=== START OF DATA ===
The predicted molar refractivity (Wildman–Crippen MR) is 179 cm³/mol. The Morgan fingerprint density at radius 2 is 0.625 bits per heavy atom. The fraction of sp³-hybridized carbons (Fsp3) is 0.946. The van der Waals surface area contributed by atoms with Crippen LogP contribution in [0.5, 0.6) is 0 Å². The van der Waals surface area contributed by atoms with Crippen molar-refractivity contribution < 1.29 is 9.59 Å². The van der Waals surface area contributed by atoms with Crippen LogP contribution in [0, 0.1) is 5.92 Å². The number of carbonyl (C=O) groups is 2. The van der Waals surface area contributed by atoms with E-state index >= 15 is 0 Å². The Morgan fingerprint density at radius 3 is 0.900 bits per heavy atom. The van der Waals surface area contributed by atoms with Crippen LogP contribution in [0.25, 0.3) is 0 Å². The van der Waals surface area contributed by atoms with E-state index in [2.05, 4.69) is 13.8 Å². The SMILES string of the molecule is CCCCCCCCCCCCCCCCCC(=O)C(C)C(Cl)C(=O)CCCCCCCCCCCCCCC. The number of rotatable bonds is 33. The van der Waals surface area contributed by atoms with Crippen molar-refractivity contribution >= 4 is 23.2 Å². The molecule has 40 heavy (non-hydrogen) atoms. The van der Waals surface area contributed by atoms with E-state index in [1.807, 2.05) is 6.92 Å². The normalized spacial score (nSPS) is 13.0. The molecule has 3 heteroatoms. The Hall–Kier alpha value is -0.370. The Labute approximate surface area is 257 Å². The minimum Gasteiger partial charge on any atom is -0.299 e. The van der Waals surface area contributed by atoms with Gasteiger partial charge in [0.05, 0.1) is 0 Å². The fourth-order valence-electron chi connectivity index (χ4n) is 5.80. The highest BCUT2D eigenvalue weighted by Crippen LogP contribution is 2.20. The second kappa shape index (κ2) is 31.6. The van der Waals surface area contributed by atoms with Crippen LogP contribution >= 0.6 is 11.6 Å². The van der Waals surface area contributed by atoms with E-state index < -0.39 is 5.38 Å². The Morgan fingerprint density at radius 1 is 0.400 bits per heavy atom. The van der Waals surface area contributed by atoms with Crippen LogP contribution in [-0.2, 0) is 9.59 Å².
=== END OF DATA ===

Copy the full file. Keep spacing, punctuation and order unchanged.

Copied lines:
The predicted molar refractivity (Wildman–Crippen MR) is 179 cm³/mol. The Morgan fingerprint density at radius 2 is 0.625 bits per heavy atom. The fraction of sp³-hybridized carbons (Fsp3) is 0.946. The van der Waals surface area contributed by atoms with Crippen LogP contribution in [0.5, 0.6) is 0 Å². The van der Waals surface area contributed by atoms with Crippen molar-refractivity contribution < 1.29 is 9.59 Å². The van der Waals surface area contributed by atoms with Crippen LogP contribution in [0, 0.1) is 5.92 Å². The number of carbonyl (C=O) groups is 2. The van der Waals surface area contributed by atoms with E-state index >= 15 is 0 Å². The Morgan fingerprint density at radius 3 is 0.900 bits per heavy atom. The van der Waals surface area contributed by atoms with Crippen LogP contribution in [0.25, 0.3) is 0 Å². The van der Waals surface area contributed by atoms with E-state index in [2.05, 4.69) is 13.8 Å². The SMILES string of the molecule is CCCCCCCCCCCCCCCCCC(=O)C(C)C(Cl)C(=O)CCCCCCCCCCCCCCC. The number of rotatable bonds is 33. The van der Waals surface area contributed by atoms with Crippen molar-refractivity contribution >= 4 is 23.2 Å². The molecule has 40 heavy (non-hydrogen) atoms. The van der Waals surface area contributed by atoms with E-state index in [1.807, 2.05) is 6.92 Å². The normalized spacial score (nSPS) is 13.0. The molecule has 3 heteroatoms. The Hall–Kier alpha value is -0.370. The Labute approximate surface area is 257 Å². The minimum Gasteiger partial charge on any atom is -0.299 e. The van der Waals surface area contributed by atoms with Gasteiger partial charge in [0.05, 0.1) is 0 Å². The fourth-order valence-electron chi connectivity index (χ4n) is 5.80. The highest BCUT2D eigenvalue weighted by Crippen LogP contribution is 2.20. The second kappa shape index (κ2) is 31.6. The van der Waals surface area contributed by atoms with Crippen LogP contribution >= 0.6 is 11.6 Å². The van der Waals surface area contributed by atoms with E-state index < -0.39 is 5.38 Å². The Morgan fingerprint density at radius 1 is 0.400 bits per heavy atom. The van der Waals surface area contributed by atoms with Crippen LogP contribution in [-0.2, 0) is 9.59 Å².